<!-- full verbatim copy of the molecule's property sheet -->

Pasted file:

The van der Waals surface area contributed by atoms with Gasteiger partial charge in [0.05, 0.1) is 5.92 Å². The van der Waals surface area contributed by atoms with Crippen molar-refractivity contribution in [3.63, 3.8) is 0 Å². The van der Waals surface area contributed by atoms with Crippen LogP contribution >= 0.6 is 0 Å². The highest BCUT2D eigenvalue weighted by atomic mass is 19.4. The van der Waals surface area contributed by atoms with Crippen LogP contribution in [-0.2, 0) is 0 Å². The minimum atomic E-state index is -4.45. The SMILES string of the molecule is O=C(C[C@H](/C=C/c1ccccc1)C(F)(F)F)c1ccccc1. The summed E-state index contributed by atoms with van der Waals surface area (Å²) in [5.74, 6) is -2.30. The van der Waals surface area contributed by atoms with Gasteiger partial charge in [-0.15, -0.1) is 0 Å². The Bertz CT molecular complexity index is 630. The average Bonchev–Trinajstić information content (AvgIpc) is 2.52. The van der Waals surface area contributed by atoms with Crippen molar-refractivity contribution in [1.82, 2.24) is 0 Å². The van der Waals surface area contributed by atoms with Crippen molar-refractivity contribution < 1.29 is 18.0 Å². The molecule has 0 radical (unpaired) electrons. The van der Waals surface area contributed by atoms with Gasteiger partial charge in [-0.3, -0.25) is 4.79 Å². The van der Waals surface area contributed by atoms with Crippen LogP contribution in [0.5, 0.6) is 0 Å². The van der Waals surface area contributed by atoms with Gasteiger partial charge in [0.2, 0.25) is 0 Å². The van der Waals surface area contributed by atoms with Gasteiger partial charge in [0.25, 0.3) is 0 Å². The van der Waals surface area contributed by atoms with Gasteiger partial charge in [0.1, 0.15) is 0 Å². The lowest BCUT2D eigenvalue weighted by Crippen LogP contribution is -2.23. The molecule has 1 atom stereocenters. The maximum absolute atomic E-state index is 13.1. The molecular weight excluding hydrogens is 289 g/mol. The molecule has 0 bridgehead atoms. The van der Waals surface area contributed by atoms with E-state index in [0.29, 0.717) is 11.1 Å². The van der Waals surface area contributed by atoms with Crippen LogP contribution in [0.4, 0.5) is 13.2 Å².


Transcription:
The van der Waals surface area contributed by atoms with Gasteiger partial charge in [0.05, 0.1) is 5.92 Å². The van der Waals surface area contributed by atoms with Crippen molar-refractivity contribution in [3.63, 3.8) is 0 Å². The van der Waals surface area contributed by atoms with Crippen LogP contribution >= 0.6 is 0 Å². The highest BCUT2D eigenvalue weighted by atomic mass is 19.4. The van der Waals surface area contributed by atoms with Crippen LogP contribution in [-0.2, 0) is 0 Å². The minimum atomic E-state index is -4.45. The SMILES string of the molecule is O=C(C[C@H](/C=C/c1ccccc1)C(F)(F)F)c1ccccc1. The summed E-state index contributed by atoms with van der Waals surface area (Å²) in [5.74, 6) is -2.30. The van der Waals surface area contributed by atoms with Gasteiger partial charge in [-0.15, -0.1) is 0 Å². The Bertz CT molecular complexity index is 630. The average Bonchev–Trinajstić information content (AvgIpc) is 2.52. The van der Waals surface area contributed by atoms with Crippen molar-refractivity contribution in [1.82, 2.24) is 0 Å². The van der Waals surface area contributed by atoms with Crippen molar-refractivity contribution < 1.29 is 18.0 Å². The molecule has 0 radical (unpaired) electrons. The van der Waals surface area contributed by atoms with Gasteiger partial charge in [-0.3, -0.25) is 4.79 Å². The van der Waals surface area contributed by atoms with Crippen LogP contribution in [0.5, 0.6) is 0 Å². The van der Waals surface area contributed by atoms with Gasteiger partial charge in [0.2, 0.25) is 0 Å². The van der Waals surface area contributed by atoms with Gasteiger partial charge in [0.25, 0.3) is 0 Å². The van der Waals surface area contributed by atoms with Gasteiger partial charge in [0.1, 0.15) is 0 Å². The lowest BCUT2D eigenvalue weighted by Crippen LogP contribution is -2.23. The molecule has 1 atom stereocenters. The maximum absolute atomic E-state index is 13.1. The molecular weight excluding hydrogens is 289 g/mol. The molecule has 0 bridgehead atoms. The van der Waals surface area contributed by atoms with E-state index in [0.29, 0.717) is 11.1 Å². The van der Waals surface area contributed by atoms with Crippen LogP contribution in [0.4, 0.5) is 13.2 Å².